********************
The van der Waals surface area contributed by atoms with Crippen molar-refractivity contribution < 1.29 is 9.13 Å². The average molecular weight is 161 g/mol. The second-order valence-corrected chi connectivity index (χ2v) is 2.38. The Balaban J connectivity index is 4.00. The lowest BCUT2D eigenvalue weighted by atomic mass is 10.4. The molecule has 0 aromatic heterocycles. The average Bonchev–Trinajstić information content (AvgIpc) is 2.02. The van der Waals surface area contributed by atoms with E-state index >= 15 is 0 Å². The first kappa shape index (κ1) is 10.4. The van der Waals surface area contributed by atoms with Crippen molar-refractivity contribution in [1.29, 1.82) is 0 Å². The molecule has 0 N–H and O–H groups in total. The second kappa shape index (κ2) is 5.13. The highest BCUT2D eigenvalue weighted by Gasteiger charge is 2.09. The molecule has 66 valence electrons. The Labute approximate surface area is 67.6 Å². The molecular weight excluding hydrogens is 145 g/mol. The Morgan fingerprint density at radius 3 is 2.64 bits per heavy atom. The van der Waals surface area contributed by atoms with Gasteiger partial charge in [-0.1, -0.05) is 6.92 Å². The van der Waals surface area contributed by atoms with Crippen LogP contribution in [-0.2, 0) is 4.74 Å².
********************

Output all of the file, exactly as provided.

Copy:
The van der Waals surface area contributed by atoms with Crippen molar-refractivity contribution < 1.29 is 9.13 Å². The average molecular weight is 161 g/mol. The second-order valence-corrected chi connectivity index (χ2v) is 2.38. The Balaban J connectivity index is 4.00. The lowest BCUT2D eigenvalue weighted by atomic mass is 10.4. The molecule has 0 aromatic heterocycles. The average Bonchev–Trinajstić information content (AvgIpc) is 2.02. The van der Waals surface area contributed by atoms with E-state index >= 15 is 0 Å². The first kappa shape index (κ1) is 10.4. The van der Waals surface area contributed by atoms with Crippen molar-refractivity contribution in [1.29, 1.82) is 0 Å². The molecule has 0 N–H and O–H groups in total. The second kappa shape index (κ2) is 5.13. The highest BCUT2D eigenvalue weighted by Gasteiger charge is 2.09. The molecule has 66 valence electrons. The Labute approximate surface area is 67.6 Å². The molecular weight excluding hydrogens is 145 g/mol. The Morgan fingerprint density at radius 3 is 2.64 bits per heavy atom. The van der Waals surface area contributed by atoms with Gasteiger partial charge in [-0.1, -0.05) is 6.92 Å². The van der Waals surface area contributed by atoms with Crippen LogP contribution in [-0.2, 0) is 4.74 Å².